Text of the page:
133 results
Date Name

Dangerous acts and dogs’ breakfasts

The Higher Education and Research Act – was it really all that? David Kernohan argues that the claims of generational significance are dogging attempts at radical reform.

Is Britain’s university system really a timebomb?

Mike Ratcliffe defuses that UK2020 report, and offers a critique of the way it has been constructed. He argues that we need to address these arguments, despite their low quality, as they are continuing to catch the attention of the media.

A real step change for fair access

As the work of the Office for Fair Access begins to transfer to the new Office for Students, Les Ebdon offers his perspective on the way the new body will need to approach this vitally important issue.

Making a co-operative university

Members of the Social Science Centre, Lincoln introduce us to the emerging world of co-operative higher education, including plans to develop a UK co-operative university.

Be it enacted: The Higher Education and Research Act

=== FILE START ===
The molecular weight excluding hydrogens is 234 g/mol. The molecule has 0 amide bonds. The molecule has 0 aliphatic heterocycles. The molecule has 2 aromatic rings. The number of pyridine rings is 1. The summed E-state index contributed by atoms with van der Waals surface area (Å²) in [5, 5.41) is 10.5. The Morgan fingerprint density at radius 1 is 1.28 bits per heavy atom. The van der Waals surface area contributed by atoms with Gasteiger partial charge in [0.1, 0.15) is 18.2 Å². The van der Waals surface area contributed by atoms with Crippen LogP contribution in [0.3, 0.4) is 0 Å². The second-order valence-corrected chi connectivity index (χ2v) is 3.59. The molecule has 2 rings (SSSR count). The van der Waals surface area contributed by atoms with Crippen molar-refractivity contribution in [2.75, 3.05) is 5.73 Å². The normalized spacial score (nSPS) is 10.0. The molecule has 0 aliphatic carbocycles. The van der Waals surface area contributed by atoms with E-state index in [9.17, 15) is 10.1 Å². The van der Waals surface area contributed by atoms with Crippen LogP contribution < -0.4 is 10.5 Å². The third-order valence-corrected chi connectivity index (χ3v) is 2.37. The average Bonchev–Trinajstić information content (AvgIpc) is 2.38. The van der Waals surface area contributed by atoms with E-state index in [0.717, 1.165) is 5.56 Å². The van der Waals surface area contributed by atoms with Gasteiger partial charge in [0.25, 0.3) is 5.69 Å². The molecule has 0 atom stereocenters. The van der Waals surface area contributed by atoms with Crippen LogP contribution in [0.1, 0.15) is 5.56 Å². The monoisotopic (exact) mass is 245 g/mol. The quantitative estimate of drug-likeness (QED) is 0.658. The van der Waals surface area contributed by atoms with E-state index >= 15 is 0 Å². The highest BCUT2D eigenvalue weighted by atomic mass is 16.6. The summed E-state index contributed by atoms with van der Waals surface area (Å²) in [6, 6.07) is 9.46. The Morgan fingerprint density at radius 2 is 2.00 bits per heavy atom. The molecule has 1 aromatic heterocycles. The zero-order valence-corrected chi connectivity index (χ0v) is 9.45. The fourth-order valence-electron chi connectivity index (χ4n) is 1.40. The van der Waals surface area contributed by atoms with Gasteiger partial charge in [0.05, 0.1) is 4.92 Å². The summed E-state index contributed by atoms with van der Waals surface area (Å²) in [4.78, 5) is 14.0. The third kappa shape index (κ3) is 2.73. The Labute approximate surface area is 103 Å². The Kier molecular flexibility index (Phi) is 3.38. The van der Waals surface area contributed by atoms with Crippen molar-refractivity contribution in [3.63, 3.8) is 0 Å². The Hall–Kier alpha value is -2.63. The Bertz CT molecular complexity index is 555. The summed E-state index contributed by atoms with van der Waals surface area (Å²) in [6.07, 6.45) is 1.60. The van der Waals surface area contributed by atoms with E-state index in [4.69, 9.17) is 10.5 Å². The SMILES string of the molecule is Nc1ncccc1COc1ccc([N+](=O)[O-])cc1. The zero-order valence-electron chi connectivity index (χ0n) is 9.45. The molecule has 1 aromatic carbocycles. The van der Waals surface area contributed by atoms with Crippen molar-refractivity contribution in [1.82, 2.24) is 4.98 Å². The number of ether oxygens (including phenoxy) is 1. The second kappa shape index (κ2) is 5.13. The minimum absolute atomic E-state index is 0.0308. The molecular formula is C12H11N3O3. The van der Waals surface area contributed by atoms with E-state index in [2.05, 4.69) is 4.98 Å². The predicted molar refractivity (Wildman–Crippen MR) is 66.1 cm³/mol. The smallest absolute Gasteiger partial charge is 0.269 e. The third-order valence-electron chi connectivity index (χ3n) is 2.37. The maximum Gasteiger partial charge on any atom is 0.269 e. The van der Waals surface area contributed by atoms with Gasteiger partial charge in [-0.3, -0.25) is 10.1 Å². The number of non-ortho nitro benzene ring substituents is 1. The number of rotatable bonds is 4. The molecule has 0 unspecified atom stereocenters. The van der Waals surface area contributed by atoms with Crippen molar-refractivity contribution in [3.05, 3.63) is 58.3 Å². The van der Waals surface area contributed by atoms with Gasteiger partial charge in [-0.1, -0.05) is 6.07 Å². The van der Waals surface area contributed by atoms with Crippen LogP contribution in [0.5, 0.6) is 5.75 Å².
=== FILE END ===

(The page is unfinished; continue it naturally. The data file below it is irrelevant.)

The Higher Education and Research Bill has now been approved by both the Commons and Lords, and the Queen. Finally, we have a Higher Education and Research Act. We round up the major provisions and the best of Wonkhe’s coverage.

Deliverology in, out and around the university

As Michael Barber starts his tenure as Chair of the Office of Students, David Morris reviews his recent writing on universities, policymaking and government, to unpick what his approach might be.

Give him credit? Course switching gets a nudge

As Jo Johnson launches a renewed push to ‘encourage’ universities to start a proper system of credit transfer, Ant Bagshaw reviews the history of this old idea and the current proposals on the table.

Johnson revs up plans for fast-track degrees

Accelerated degrees are not a new idea, but Jo Johnson has put them firmly back on the agenda in the last week, launching a renewed funding drive and tweaks to the funding system to enable them. If universities are interested in offering this form of provision.

The ancient argument, royal charters and universities

If an institution is not functioning properly or meeting regulatory requirements, why should an ancient charter exempt them from possible closure or intervention? Catherine Boyd looks a the furore over Royal Charters.

Prudence and privilege in the HE Bill debate

The current battles in the Lords may secure some constructive amendments to the HE Bill, but it would be politically unwise for the upper house to completely scupper the legislation.